The only fever I had felt over the past two weeks, since my staff mates and myself burrowed ourselves into our quarantined chambers, was cabin fever. Two Sundays ago, though, I started running a mild fever. I figured I just caught a chill from the run I took the previous day, but in this climate, I wasn’t ready to scoff at something like this.
When I heard about the new sampling center opening up at the Ithaca Mall I registered to get tested the day the news broke. A little after noon this past Thursday, I drove over to the mall to get tested.
The whole operation looked like a road test with hundreds of orange cones outlining the course. I pulled up to the entrance of the sampling center where I was greeted by a woman, who was decked out in the en-vogue COVID-19 gear – N95 mask, rubber gloves, isolation gown.
“You ready for COVID testing?” she said in a cheerful tone like it was an amusement park.
She then opened the gate to move on to the check-in point. Following the cones, I looped around and parked myself next to another woman in the same outfit. She asked for my driver’s license and my registration ID number, which you receive after filling out the online registration form. After a few more personal information questions, I was cleared and then guided by a couple of traffic directors to the lane where I would wait in line to get tested.
To pass the time, they suggest you tune into 96.3 FM to listen to a recorded broadcast where Dr. Lloyd Darlow calmly outlines the do’s and don’t’s as well as the overall testing process.
"This is Dr. Lloyd Darlow. On behalf of the Cayuga Health System and the Tompkins County Department of Health, welcome to our sampling center … During this process, remain in your vehicle at all times … Please follow the directional signs to help keep flow of traffic, so that we may attend to those that need assistance … Please respect the privacy of everyone. We ask that there be no videotaping or photography of your visit … From all of us at the Cayuga Health System and the Tompkins County Health Department, thank you for visiting our testing center …"
When it was my turn, I drove up and parked inside one of the large white tents where I was introduced to two doctors. One of them explained the testing methods: two 10-second nasal swabs—one in each nostril—and a throat swab.
I was then told to sit back and relax, which is utterly impossible when you know someone is about to probe your nostril with a stick.
It was going to take anywhere from two to seven days for the results from the cultures. In the meantime, I waited in mandatory isolation until I got the call. Luckily, it took just two days for the doctors to get back to me, and thankfully the results came back negative.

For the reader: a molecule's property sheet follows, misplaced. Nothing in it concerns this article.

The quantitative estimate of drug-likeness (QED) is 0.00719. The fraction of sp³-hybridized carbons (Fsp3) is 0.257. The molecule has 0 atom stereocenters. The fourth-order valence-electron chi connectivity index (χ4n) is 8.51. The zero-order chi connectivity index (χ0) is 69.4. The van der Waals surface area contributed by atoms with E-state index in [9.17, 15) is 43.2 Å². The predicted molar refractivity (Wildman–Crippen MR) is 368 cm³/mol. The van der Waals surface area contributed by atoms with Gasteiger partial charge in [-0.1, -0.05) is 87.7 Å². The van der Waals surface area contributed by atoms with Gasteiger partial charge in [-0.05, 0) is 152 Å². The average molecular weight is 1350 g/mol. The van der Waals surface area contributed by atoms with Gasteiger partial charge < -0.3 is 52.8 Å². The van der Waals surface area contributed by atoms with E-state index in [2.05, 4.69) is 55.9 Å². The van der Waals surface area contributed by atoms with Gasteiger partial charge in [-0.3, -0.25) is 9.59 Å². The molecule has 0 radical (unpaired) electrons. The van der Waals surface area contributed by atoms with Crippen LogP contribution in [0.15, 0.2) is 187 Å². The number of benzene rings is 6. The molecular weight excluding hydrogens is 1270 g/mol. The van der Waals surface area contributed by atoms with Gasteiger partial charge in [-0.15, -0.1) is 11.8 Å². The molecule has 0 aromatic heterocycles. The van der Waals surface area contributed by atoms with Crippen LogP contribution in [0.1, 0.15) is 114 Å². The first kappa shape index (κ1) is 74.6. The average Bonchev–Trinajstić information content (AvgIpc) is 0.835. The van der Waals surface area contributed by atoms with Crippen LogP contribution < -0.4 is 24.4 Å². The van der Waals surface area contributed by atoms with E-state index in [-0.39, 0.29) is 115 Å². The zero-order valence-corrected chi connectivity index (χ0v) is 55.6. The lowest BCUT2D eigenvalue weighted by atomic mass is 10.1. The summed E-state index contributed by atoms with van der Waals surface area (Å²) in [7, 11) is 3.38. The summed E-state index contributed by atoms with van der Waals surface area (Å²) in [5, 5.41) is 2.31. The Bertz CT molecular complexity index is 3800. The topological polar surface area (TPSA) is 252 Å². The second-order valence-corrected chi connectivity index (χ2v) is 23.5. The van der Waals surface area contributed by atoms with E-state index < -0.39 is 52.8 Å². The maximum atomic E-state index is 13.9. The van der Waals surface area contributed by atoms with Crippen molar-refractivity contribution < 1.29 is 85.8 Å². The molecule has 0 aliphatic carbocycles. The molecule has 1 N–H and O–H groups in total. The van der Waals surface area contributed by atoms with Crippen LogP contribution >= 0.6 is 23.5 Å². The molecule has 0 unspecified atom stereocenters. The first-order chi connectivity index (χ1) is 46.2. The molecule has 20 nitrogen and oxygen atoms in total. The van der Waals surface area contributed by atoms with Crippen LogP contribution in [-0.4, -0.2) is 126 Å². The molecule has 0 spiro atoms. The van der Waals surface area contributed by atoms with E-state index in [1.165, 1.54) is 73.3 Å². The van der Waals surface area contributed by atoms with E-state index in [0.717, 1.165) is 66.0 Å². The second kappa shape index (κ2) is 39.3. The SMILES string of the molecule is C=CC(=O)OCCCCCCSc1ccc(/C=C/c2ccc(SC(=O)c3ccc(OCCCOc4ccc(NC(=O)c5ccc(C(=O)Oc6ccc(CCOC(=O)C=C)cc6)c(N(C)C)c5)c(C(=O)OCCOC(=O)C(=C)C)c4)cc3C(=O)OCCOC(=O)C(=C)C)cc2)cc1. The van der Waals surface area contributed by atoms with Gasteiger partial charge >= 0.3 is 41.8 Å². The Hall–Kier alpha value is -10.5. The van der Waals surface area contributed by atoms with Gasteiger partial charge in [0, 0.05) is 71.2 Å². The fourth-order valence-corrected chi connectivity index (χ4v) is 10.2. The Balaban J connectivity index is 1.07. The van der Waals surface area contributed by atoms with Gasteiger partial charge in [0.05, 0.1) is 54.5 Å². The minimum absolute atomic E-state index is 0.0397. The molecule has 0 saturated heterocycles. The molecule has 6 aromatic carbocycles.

It’s hard to believe I have to say this, but as of this moment, it’s still needed to be said: take this illness seriously. It’s already killed thousands and it’s still ramping upwards Even if you’re feeling the slightest of symptoms, get tested if you can.
That goes for everyone, but especially for younger individuals like myself (I’m 24). You’re not untouchable when it comes to a virus like this. Yes, the chances of you dying from the illness are slim, but, of course, there’s still a chance. A recent death of a 17-year-old from California was linked to COVID-19.
Almost two weeks ago, I tried talking one of my close friends, who’s in his 20’s, out of traveling down to North Carolina and staying in a cabin with some of his friends from school. He said he wasn’t worried about the virus because it “doesn’t really [affect] people our age.”
I explained to him that even though he’s more than likely going to live and endure a mild case of it, if he were to contract COVID-19, he could still become infected with the virus, show no symptoms, and become a “carrier,” spreading it to those who are at most risk of dying from it (i.e. the eldery and people who have compromised immune systems). Yet, he said he wasn’t worried about that because those who are at high risk “have already been taking precautions for stuff like this.”
People like my one friend need to step back and consider the lives that surround them in a situation like this. Just because the people who are at a high risk of becoming severely ill and/or dying from the virus are already taking the necessary precautions to protect themselves doesn’t mean those who are at a lower risk don’t have to be equally as cautious. Those with a lower risk need to do their part as well in protecting themselves, because if you’re willing to put yourself at risk, then you’re complicit with the possibility of putting more vulnerable individuals at risk.